“I think for the public it is different, I think people still talk about this, they really hurt about it. I think any Conservative MP that thinks this is just going to go away is making a huge mistake.”
Could the PM face further fines?
Mr Johnson still faces the possibility of further fines from the police after fresh allegations emerged over the weekend that he instigated celebrations for former No 10 director of communications Lee Cain during England’s second lockdown.
The PM is accused of not only attending the leaving drinks for the former communications chief on 13 November 2020, but initiating the do.
He then reportedly returned to his flat above 11 Downing Street, where a second gathering involving his wife and her friends is claimed to have taken place. Members of the press team downstairs are said to have heard Abba music blaring from the flat.
What has been said in Liverpool?
Metro Mayor Steve Rotheram said “no-one is above the law” and called on the Prime Minister and Chancellor to resign following their fines for lockdown parties.
Mr Rotheram, a former Labour MP, said it was “wrong” that Boris Johnson and Rishi Sunak could not follow the very laws they had set after the Metropolitan Police issued the with pair with fines following parties held at Downing Street at the height of coronavirus lockdowns.
The Metro Mayor of Liverpool City Region said Mr Johnson had held on to the country’s highest office “by his fingertips” for long enough and should resign.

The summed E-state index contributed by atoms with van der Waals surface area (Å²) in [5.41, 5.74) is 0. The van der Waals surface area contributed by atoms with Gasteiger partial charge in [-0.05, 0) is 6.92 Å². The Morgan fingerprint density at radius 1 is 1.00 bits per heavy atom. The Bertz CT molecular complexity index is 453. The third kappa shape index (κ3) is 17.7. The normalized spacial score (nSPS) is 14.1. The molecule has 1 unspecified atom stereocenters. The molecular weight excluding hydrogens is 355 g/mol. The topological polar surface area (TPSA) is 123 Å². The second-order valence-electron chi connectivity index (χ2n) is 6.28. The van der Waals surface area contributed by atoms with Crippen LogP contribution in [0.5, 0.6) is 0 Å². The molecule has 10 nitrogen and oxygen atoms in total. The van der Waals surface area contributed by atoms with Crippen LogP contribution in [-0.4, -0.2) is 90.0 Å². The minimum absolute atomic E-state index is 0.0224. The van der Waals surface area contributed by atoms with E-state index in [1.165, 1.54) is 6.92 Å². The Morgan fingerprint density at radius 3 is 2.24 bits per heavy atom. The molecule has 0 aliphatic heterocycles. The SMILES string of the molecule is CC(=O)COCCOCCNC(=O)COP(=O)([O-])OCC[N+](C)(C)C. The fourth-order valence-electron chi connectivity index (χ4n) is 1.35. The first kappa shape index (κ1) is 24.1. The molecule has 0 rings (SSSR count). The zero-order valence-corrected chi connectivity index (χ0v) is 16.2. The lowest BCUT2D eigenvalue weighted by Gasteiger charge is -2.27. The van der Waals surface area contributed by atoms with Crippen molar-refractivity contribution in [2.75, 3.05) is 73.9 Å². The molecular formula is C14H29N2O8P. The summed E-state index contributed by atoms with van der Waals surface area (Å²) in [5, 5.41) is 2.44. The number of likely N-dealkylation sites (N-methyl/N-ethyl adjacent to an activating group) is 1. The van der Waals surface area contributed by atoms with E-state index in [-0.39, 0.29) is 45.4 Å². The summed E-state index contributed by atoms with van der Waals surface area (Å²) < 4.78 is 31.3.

He also called for Mr Sunak, hastily promoted to Chancellor of the Exechequer not long before the start of the pandemic, to “fall on his sword” for his role in the scandal.
Mr Rotheram said: “I think it’s evident that they’ve broken their own regulations around what people should have done during the pandemic and its setting an unprecedented bad example, I think, of government at the highest level. The Prime Minister has held on by his fingertips as long as he possibly could be, it’s time for him to go and I think with the two issues that have befallen the Chancellor, he should follow him and fall on his sword.”
There have been calls from across Merseyside for the pair, who occupy Number 10 and Number 11 Downing Street, to hand in their notices. Some Tory MPs have said the ongoing conflict in Ukraine meant Mr Johnson should not end his Premiership but this argument didn’t hold sway with Mr Rotheram.
He said: “People have given Boris Johnson more than one opportunity to change his behaviour over many, many years and he doesn’t seem to be capable. No-one is above the law, not one police officer, no politician, so if he has transgressed as it seems is likely because he’s obviously been fined for his part in partygate, it’s time for him to go.”
The leader of Wirral Council, Councillor Janette Williamson, also slammed the Prime Minister’s actions calling on both him and the Chancellor to resign.
She said on Twitter: “They partied whilst my residents couldn’t see, hug, care for or say goodbye to their loved ones. Reprehensible.”